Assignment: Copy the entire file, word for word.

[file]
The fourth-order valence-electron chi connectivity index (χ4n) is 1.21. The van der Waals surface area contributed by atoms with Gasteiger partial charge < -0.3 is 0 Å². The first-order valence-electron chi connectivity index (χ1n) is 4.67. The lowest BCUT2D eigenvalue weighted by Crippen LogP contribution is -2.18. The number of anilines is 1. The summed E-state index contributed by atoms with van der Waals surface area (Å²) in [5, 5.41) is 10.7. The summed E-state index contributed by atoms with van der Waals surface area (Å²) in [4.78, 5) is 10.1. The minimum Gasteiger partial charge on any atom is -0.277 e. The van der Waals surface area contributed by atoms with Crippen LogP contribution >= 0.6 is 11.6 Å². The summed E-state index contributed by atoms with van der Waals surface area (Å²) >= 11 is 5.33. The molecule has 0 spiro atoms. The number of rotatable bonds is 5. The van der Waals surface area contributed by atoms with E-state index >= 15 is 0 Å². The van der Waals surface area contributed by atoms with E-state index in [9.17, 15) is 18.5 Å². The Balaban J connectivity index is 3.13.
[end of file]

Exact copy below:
The fourth-order valence-electron chi connectivity index (χ4n) is 1.21. The van der Waals surface area contributed by atoms with Gasteiger partial charge < -0.3 is 0 Å². The first-order valence-electron chi connectivity index (χ1n) is 4.67. The lowest BCUT2D eigenvalue weighted by Crippen LogP contribution is -2.18. The number of anilines is 1. The summed E-state index contributed by atoms with van der Waals surface area (Å²) in [5, 5.41) is 10.7. The summed E-state index contributed by atoms with van der Waals surface area (Å²) in [4.78, 5) is 10.1. The minimum Gasteiger partial charge on any atom is -0.277 e. The van der Waals surface area contributed by atoms with Crippen LogP contribution >= 0.6 is 11.6 Å². The summed E-state index contributed by atoms with van der Waals surface area (Å²) >= 11 is 5.33. The molecule has 0 spiro atoms. The number of rotatable bonds is 5. The van der Waals surface area contributed by atoms with E-state index >= 15 is 0 Å². The van der Waals surface area contributed by atoms with E-state index in [9.17, 15) is 18.5 Å². The Balaban J connectivity index is 3.13.